Food Analysis under the Microscope

Foreign materials in food need to be identified with a variety of food analysis methods for safety reasons. Food analysis microscopes are used to identify ingredients that go into prepared foods, additives, as well as undesirable substances including toxins or prohibited substances including glass fragments, metals, plastics, stone or even fragments from the food itself. A microscope is used to search for fertilizer and pesticide controls. Food deterioration and preservation is also studied under a microscope. The microstructure of food is important since it affects properties, behavior at different temperatures, flavor, and texture of foods.

Stereo microscopes are used to examine foreign material in food at low magnifications. This examination provides preliminary identification of the unknown material and further analysis can be decided upon. This process also allows identification of foreign particles that may have found their way into food during manufacturing.

More extensive food analysis is performed with a light microscope equipped with brightfield, polarization and fluorescence. Some food components are birefringent, including starch, fats, plant cell walls, muscle fibers and many flavor ingredients. A polarizing microscope is invaluable for examining such crystalline substances.

In order to detect microorganisms such as bacteria, a fluorescence microscope for viewing stained samples will be useful. Gram staining is typically used to study and view bacteria such as Staphylococcus aureus, E. coli, Salmonella, Campylobacter and Shigella. Blue staining of starch with iodine is a commonly used method, as well as Fast Green FCF or Acid Fuchsin especially for the localization of proteins. Because most foods contain large amount of water and/or fat, Environmental Scanning Electron Microscopes (SEM) that enable the control of both variable pressure and moisture within the sample chamber offer great advantages for the study of food systems without the need for either freezing or drying.

A Howard Mold counting reticle is often used in the eyepiece of a compound microscope when looking for mold on fruits and vegetables. This reticle provides a standard for measuring mold spores.

Zeiss Stemi 508 Stereo Zoom MicroscopeThe Zeiss Stemi 508 stereo microscope (shown at left) is used to analyze cereals, canned fruit and vegetables, meats, poultry and other food samples, with no special preparation. This microscope has LED illumination, which will not heat up and alter samples in any way. The microscope camera is used for documentation of foreign substances found in the food analysis process.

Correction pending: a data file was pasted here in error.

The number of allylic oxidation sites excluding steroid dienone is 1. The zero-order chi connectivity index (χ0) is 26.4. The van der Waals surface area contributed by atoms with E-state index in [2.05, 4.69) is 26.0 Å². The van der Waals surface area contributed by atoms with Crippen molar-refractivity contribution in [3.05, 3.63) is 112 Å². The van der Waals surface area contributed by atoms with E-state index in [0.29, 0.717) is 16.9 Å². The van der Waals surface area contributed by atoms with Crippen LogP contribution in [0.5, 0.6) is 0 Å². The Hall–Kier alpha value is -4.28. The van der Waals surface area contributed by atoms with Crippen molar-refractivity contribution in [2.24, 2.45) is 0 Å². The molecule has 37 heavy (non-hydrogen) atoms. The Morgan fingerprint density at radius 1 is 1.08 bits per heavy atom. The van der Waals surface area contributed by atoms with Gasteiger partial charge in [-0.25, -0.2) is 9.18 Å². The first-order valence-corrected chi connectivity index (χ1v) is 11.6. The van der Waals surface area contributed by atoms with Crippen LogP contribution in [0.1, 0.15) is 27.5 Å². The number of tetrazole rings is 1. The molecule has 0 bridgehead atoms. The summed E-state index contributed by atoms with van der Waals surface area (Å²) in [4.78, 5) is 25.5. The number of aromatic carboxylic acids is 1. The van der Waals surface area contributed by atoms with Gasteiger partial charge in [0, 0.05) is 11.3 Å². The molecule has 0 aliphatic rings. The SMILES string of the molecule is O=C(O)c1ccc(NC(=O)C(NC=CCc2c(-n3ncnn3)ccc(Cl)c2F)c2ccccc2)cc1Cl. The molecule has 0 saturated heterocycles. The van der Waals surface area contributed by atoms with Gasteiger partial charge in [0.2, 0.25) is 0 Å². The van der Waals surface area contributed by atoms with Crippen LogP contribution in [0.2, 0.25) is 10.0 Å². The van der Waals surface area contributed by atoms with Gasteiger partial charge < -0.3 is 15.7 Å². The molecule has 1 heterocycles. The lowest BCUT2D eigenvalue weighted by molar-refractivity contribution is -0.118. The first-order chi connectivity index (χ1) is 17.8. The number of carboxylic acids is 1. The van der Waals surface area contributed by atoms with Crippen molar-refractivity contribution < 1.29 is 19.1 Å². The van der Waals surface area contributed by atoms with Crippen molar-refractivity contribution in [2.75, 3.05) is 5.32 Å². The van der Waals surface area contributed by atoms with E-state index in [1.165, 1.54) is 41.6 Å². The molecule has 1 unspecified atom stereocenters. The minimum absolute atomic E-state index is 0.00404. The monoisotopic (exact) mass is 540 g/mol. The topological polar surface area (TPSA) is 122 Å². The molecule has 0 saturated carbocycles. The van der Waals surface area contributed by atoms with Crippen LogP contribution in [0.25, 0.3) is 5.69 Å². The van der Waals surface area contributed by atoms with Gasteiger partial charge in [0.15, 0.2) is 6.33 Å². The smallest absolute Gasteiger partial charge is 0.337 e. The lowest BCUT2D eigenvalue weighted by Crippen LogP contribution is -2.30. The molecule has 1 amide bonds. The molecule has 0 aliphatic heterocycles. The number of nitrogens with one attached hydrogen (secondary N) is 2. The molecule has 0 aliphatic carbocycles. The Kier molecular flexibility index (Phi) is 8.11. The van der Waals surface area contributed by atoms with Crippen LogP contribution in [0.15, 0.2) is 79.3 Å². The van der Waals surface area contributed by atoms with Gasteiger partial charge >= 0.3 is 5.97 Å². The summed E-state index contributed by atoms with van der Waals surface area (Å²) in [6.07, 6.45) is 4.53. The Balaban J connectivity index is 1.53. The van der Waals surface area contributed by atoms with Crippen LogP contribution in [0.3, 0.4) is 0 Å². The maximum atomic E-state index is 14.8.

Routine Study of Starch

Light microscopy is used to differentiate between different types of starch in the food analysis process. Different types of starch could be wheat starch, corn starch and potato starch. The granules of starch differ in their size and shape depending on the type of starch. One important aspect of starch use is their ability to produce a paste in the presence of water and heat. Any sort of tear or contamination (destruction of the starch granule), which can be easily identified with a light microscope, may have a negative impact on these gelatinization characteristics.

Starch microscopy requires the use of an upright light microscope with polarization and DIC options, such as the Zeiss Axio Lab.A1 or the Zeiss Axio Scope.A1. The routine study of starch requires 10x, 20x, and 40x objectives as well as polarization and a lambda plate. If a microscope camera is used, it will need to have sufficient dynamic range and a white balance with color channels to visualize the polarization-induced play of colors in a true-to-life manner. Routine DIC applications also require adequate camera performance. The Zeiss Axiocam ERc5s microscope camera will do the trick.

Starch Analysis Procedure:

Place a mixture of glycerin and water, which suspends the starch specimen in a thin layer, on a microscope slide and cover with a cover slip. When working with the polarization filter, the double refraction will produce polarization crosses. The characteristic double refraction is evident in nonimbibed starch granules. Increasing imbibition results in the loss of double refraction all the way to complete gelatinization of the specimen, at which point it will have disappeared completely.

Imbibed Wheat Starch under the Microscope

This is imbibed wheat starch captured at 100x under the microscope. The image shows starch granules in different stages of imbibition, the polarization cross is not visible anymore. (Image courtesy of L. Prange, Crespel & Deiters GmbH, Germany.)

Zeiss Axio Imager MicroscopeThe Zeiss Axio Imager 2 Research Microscope (shown at right) is equipped with polarization contrast and a heating stage to examine all kinds of thermal transitions such as phase transition of birefringent crystal structures, their melting characteristics and color changes in food analysis. Samples can be heated or cooled while observing under the microscope. Temperature can be documented in a time lapse series.


If you have questions about the best microscope system for your Food Analysis requirements, contact Microscope World and we will be happy to help.